But when our German registry office searches did not provide us with any information, we carried out further research and discovered that she was not born in Germany, but in the Ukraine in Mannheim near Odessa, a former German “colony” in Bessarabia.

One of our members of staff, supported by one of our partners, traced the woman’s origins. As we know that most ethnic Germans had to leave their homes after the Second World War, we assumed that the family had emigrated to either Germany or Austria.

With the help of the Association of Displaced Bessarabia Germans, we quickly found the birth register entry of the woman and learned that she had had two brothers and one sister, whose whereabouts were still unknown.

Moreover, the association helped us to find further relatives of the legator, that is to say her cousins, who had been “bought out” of the Soviet Union by the Federal Republic of Germany in the 1960s.

They told us about a sister who had allegedly lived in Germany. After much tedious research we identified the sister, only to determine that she had died approx. 20 years earlier, which is why we had to then search for her descendants who we finally located in Belgium.

We now had an heir (the sister’s descendant in Belgium), but what had happened to the legator’s brothers? Helped by one of our partners we learned that only the legator managed to escape the Red Army during the retreat of the German Armed Forces. Her ethnic German brothers were accused of collaboration with the Nazis and sentenced to 25 years of forced labour in Siberia.

The penalty of 25 years was reduced to 15 years. Once these 15 years were over, the legator’s brothers settled in Eastern Kazakhstan, close to the border with China, where they died a couple of years ago. All her life the deceased had tried, supported by the Red Cross, amongst others, to establish contact with her brothers, but unfortunately her efforts had been in vain.

After three months of extremely intensive research in Kazakhstan, our partners informed us that the descendants of the late brothers of the deceased meanwhile were still living in Russia in extremely poor conditions. We succeeded in finding them and, together with their Belgian cousin, they can now enjoy ownership of a flat in Vienna and a certain amount of cash.

Forced labour in Siberia

At the beginning of December 2004 we received an e-mail enquiry from Russia. Mr D. informed us that his grandfather had been wounded in a defensive battle of the Austro-Hungarian Monarchy during the First World War in Lemberg (former Austro-Hungarian Crown Land of Galicia and Lodomeria). Subsequently he was abducted by the Russian Army and taken for forced labour in Siberia.

Before his death the deceased, who had become stateless, married a Russian woman who gave birth to their only son. The son suffered greatly from the implications of the Second World War as he was considered to be an ethnic German.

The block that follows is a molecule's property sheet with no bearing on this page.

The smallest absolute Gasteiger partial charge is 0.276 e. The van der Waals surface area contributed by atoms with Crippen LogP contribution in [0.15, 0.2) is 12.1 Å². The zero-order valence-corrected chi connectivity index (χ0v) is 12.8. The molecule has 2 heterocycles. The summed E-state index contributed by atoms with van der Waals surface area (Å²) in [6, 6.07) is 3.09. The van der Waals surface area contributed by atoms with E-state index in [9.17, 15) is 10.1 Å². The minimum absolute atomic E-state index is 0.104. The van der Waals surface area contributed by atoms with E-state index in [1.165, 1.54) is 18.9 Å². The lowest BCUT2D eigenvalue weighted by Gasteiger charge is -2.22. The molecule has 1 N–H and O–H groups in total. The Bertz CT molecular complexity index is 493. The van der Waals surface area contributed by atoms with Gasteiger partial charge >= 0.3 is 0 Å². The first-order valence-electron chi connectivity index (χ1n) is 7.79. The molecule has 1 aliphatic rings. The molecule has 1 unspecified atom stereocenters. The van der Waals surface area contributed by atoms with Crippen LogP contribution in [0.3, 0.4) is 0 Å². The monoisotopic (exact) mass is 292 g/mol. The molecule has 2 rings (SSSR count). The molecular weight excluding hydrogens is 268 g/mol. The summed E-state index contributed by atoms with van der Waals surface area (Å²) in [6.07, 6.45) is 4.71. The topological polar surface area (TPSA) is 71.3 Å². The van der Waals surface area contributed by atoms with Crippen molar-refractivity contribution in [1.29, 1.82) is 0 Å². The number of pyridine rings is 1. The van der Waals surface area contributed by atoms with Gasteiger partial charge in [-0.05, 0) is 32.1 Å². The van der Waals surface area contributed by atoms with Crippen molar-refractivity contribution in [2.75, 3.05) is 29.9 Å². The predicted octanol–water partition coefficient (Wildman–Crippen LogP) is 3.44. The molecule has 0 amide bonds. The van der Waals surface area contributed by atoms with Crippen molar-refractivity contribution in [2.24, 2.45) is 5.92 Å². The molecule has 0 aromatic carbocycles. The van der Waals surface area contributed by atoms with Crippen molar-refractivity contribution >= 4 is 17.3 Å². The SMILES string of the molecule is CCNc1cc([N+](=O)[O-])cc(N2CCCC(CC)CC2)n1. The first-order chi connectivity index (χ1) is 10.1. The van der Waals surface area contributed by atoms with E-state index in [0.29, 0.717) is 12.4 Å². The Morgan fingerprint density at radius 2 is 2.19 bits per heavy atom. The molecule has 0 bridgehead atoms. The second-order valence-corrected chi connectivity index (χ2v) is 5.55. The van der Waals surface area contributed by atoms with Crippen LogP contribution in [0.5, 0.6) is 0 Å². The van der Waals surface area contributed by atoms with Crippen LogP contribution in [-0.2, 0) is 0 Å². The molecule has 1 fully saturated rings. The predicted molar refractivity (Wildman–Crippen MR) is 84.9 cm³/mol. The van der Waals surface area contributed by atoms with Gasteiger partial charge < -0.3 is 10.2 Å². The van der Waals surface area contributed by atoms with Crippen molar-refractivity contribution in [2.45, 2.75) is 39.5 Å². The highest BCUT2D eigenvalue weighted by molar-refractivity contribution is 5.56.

After the end of the war, the Austrian family tried numerous times to bring the son of the abducted soldier to Austria, but failed. He never saw his father’s homeland before dying.

His son, who lives in the Jewish autonomous region of Russia, asked us to search for his relatives in Austria.

First of all, we carried out research into the birth entries in the village where the grandfather was born (in Lower Austria). We also found out that the grandfather had had siblings whose descendants we were unable to trace despite thorough research in this region.

With the help of the Archives of the Federal State of Vienna and the City of Vienna we discovered that parts of the family moved to Vienna after the First World War and also died in Vienna. A check on the graves´ register in the Vienna Central Cemetery confirmed that some of his relatives had in fact died in Vienna.

We then checked who had paid for the grave of the abducted soldier’s brother – which is how we found the brother’s daughter who we then contacted and who confirmed that one of the family’s relatives had not returned from Russia.

And that is how we were able to reunite a family after almost 90 years.

The Scottish daughter

Showmen visit countries like few other people do.

In our case an Austrian lady had died about who we knew that she had given birth to a baby girl in Hamburg at the age of 17. However, the whereabouts of the daughter were unknown. We soon found out that the daughter was illegitimate and was born in Hamburg during a tour of Germany but had been adopted by a Scottish family quite early on in her life. The daughter did not have any contact to the mother who finally settled in Styria with her husband.

With the help of our British partner we were soon able to trace the daughter who, in the meantime, had been married three times. The daughter knew that her biological mother used to live in Austria, but she didn’t know her name.

The daughter finally inherited a pretty detached house in Austria which would have fallen to the state if we hadn’t intervened.